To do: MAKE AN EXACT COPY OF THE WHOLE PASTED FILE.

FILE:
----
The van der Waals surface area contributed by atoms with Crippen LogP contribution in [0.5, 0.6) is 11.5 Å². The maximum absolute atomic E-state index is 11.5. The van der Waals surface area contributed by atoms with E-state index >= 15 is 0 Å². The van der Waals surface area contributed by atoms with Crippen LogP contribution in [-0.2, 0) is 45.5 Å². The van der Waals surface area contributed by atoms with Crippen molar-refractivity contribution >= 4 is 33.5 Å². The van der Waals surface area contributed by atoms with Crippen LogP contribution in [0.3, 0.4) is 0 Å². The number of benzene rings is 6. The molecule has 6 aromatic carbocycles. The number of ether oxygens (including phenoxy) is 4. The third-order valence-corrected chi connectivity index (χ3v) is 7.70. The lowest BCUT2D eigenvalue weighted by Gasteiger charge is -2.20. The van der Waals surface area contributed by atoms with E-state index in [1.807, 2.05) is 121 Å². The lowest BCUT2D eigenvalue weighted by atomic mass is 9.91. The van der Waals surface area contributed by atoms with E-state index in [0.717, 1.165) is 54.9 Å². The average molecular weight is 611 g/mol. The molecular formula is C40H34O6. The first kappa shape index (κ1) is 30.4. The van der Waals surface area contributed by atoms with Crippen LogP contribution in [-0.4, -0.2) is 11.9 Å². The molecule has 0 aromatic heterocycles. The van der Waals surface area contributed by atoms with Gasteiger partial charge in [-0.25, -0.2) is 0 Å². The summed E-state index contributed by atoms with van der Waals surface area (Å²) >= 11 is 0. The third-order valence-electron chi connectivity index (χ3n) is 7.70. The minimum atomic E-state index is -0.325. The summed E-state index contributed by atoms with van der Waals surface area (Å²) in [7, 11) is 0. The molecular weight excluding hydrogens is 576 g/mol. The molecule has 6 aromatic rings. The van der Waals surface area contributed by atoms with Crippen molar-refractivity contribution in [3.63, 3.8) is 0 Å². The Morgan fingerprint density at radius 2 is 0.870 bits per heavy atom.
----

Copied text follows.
The van der Waals surface area contributed by atoms with Crippen LogP contribution in [0.5, 0.6) is 11.5 Å². The maximum absolute atomic E-state index is 11.5. The van der Waals surface area contributed by atoms with E-state index >= 15 is 0 Å². The van der Waals surface area contributed by atoms with Crippen LogP contribution in [-0.2, 0) is 45.5 Å². The van der Waals surface area contributed by atoms with Crippen molar-refractivity contribution >= 4 is 33.5 Å². The van der Waals surface area contributed by atoms with Crippen LogP contribution in [0.3, 0.4) is 0 Å². The number of benzene rings is 6. The molecule has 6 aromatic carbocycles. The number of ether oxygens (including phenoxy) is 4. The third-order valence-corrected chi connectivity index (χ3v) is 7.70. The lowest BCUT2D eigenvalue weighted by Gasteiger charge is -2.20. The van der Waals surface area contributed by atoms with E-state index in [1.807, 2.05) is 121 Å². The lowest BCUT2D eigenvalue weighted by atomic mass is 9.91. The van der Waals surface area contributed by atoms with E-state index in [0.717, 1.165) is 54.9 Å². The average molecular weight is 611 g/mol. The molecular formula is C40H34O6. The first kappa shape index (κ1) is 30.4. The van der Waals surface area contributed by atoms with Crippen LogP contribution in [-0.4, -0.2) is 11.9 Å². The molecule has 0 aromatic heterocycles. The van der Waals surface area contributed by atoms with Gasteiger partial charge in [-0.25, -0.2) is 0 Å². The summed E-state index contributed by atoms with van der Waals surface area (Å²) >= 11 is 0. The third-order valence-electron chi connectivity index (χ3n) is 7.70. The minimum atomic E-state index is -0.325. The summed E-state index contributed by atoms with van der Waals surface area (Å²) in [7, 11) is 0. The molecular weight excluding hydrogens is 576 g/mol. The molecule has 6 aromatic rings. The van der Waals surface area contributed by atoms with Crippen molar-refractivity contribution in [3.63, 3.8) is 0 Å². The Morgan fingerprint density at radius 2 is 0.870 bits per heavy atom.